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Parental control is apparently just the beginning, with Intel Labs’ new remote controller system, which identifies users based on the way they hold and operate the remote control. The new system was tested on an ordinary TV remote that was modified with sensors, including an accelerometer. The remote needs to be familiarized with each user before it can get an accurate reading, and so, it asks users to identify themselves once in five sessions, with their personal identification numbers.
By taking accelerometer readings every 100 nanoseconds, the user-identification system on the remote will learn to identify unique mannerisms of each user. Right now, accuracy rates are between 60 and 90%, a far cry from perfection. Expect the technology to improve, but if other data is not extracted from other sensors to fine-tune the process of recognition, you can expect the system to be fooled by some random arm swinging.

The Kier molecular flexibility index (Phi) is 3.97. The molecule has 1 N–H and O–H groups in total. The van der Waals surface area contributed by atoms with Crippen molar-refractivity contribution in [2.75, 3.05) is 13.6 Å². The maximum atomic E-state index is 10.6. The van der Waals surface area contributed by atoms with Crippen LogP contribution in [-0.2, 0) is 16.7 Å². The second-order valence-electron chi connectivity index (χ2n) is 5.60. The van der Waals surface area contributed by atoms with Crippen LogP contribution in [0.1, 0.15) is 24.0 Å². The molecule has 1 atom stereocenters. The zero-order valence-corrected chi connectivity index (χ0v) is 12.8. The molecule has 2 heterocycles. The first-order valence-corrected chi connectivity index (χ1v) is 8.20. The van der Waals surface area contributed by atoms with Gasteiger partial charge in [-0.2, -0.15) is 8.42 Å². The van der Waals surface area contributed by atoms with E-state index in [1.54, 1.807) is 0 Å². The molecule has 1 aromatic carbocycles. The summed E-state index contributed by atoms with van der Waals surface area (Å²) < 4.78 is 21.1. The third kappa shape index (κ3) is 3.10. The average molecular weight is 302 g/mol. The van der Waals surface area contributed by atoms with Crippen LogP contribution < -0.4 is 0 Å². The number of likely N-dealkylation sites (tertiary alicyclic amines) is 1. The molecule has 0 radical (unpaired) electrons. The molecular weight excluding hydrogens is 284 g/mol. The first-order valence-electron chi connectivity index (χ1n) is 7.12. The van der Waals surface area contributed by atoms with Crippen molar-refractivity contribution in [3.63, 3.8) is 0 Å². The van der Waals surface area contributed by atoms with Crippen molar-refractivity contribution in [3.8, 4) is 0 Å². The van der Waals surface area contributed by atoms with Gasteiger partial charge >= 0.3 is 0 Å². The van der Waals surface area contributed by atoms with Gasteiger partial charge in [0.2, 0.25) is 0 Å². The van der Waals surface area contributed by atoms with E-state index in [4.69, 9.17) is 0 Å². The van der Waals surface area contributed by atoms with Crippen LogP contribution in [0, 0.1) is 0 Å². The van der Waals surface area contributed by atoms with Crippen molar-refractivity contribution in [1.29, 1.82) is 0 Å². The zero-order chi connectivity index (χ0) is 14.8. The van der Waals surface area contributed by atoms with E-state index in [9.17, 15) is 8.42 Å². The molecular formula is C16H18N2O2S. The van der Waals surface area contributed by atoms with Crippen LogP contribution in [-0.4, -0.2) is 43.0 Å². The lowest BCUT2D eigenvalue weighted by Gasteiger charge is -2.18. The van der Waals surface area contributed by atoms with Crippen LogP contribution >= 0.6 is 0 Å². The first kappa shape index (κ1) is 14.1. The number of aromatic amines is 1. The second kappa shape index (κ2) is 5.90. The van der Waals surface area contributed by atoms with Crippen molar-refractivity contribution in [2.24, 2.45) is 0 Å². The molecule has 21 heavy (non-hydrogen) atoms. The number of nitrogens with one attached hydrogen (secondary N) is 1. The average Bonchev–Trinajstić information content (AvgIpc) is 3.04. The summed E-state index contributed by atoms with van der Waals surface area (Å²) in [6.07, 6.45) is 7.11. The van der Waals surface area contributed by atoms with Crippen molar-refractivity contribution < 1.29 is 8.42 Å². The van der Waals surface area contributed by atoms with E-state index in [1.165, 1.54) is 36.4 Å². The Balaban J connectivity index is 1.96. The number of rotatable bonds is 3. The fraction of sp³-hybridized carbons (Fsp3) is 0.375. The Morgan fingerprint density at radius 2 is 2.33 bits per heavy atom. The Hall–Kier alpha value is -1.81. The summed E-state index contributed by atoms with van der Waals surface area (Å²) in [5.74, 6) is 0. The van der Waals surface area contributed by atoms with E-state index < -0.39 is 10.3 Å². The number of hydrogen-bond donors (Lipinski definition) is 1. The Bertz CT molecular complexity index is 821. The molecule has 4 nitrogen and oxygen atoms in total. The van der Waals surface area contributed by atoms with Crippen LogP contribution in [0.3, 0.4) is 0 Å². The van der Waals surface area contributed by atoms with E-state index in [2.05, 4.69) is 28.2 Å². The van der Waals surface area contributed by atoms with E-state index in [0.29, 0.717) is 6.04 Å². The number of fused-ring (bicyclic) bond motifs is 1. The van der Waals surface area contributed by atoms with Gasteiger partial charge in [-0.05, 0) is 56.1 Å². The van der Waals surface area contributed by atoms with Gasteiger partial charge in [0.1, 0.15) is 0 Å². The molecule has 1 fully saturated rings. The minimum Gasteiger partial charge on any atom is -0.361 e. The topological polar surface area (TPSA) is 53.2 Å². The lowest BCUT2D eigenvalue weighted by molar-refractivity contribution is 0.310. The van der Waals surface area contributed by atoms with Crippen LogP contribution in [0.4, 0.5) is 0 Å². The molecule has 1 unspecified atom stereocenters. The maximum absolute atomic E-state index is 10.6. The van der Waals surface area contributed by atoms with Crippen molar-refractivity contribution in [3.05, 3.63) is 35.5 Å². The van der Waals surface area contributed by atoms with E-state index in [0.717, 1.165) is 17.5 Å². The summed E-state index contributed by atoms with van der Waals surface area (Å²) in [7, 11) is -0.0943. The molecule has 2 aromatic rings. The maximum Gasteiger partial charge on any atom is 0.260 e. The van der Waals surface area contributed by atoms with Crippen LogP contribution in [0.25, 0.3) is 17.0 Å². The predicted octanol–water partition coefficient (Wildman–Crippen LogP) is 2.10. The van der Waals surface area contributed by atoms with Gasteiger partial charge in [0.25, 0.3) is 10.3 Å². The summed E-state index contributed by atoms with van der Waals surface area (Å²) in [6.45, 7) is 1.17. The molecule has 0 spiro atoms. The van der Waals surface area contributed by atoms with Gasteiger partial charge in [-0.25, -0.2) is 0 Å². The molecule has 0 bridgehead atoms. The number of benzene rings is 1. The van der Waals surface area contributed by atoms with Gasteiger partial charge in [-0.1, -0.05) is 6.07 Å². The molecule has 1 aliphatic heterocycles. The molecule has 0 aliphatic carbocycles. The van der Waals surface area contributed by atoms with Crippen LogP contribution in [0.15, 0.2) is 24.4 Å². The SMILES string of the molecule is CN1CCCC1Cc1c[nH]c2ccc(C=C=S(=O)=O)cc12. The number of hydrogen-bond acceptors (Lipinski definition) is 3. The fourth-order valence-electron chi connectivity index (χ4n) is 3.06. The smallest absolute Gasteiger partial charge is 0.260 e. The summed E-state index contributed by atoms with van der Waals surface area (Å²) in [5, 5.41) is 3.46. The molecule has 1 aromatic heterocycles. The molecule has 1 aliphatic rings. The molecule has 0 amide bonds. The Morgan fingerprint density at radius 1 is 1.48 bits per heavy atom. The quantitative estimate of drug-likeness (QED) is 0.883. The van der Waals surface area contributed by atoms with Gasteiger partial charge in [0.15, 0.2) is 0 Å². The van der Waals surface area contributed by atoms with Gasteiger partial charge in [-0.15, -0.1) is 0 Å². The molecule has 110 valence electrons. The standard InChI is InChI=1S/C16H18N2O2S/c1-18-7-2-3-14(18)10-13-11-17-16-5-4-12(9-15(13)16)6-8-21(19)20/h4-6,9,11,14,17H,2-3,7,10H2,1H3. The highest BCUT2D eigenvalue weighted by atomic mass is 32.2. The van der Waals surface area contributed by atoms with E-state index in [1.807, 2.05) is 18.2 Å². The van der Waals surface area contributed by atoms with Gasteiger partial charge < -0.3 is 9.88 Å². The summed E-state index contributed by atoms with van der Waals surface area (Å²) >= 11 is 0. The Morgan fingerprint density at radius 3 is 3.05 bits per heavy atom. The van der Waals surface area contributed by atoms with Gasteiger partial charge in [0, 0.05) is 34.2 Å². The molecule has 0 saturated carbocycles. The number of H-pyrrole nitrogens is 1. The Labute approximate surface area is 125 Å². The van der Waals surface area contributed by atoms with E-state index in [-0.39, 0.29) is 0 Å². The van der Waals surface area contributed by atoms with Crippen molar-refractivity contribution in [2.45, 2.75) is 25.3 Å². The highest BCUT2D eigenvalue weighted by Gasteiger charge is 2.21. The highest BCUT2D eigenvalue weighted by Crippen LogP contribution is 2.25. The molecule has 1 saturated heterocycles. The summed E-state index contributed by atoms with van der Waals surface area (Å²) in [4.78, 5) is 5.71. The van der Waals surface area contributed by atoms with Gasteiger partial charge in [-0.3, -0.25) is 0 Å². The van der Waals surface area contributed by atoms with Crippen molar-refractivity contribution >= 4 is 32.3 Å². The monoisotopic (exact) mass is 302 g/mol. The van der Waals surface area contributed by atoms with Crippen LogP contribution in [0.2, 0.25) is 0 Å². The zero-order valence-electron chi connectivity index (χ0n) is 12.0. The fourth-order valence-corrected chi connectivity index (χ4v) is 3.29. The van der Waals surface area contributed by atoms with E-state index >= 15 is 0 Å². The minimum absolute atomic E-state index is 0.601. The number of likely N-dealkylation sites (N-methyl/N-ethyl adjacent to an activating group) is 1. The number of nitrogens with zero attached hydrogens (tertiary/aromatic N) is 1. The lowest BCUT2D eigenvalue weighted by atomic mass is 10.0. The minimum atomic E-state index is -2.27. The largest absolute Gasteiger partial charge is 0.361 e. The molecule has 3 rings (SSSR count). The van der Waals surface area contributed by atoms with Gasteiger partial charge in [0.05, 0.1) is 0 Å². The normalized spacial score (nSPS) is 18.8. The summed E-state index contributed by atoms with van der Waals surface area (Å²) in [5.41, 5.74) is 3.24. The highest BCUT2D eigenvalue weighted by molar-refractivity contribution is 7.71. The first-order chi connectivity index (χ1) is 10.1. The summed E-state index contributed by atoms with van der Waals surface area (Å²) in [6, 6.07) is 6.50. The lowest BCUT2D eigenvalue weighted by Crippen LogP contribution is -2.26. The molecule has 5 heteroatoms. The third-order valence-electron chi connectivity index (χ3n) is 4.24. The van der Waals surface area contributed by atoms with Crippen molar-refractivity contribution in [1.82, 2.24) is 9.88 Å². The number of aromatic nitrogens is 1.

While the uses of the technology are not limited to just television remote controls, researchers envision parental control to be just one of the applications, others including delivery of user-specific content and advertising.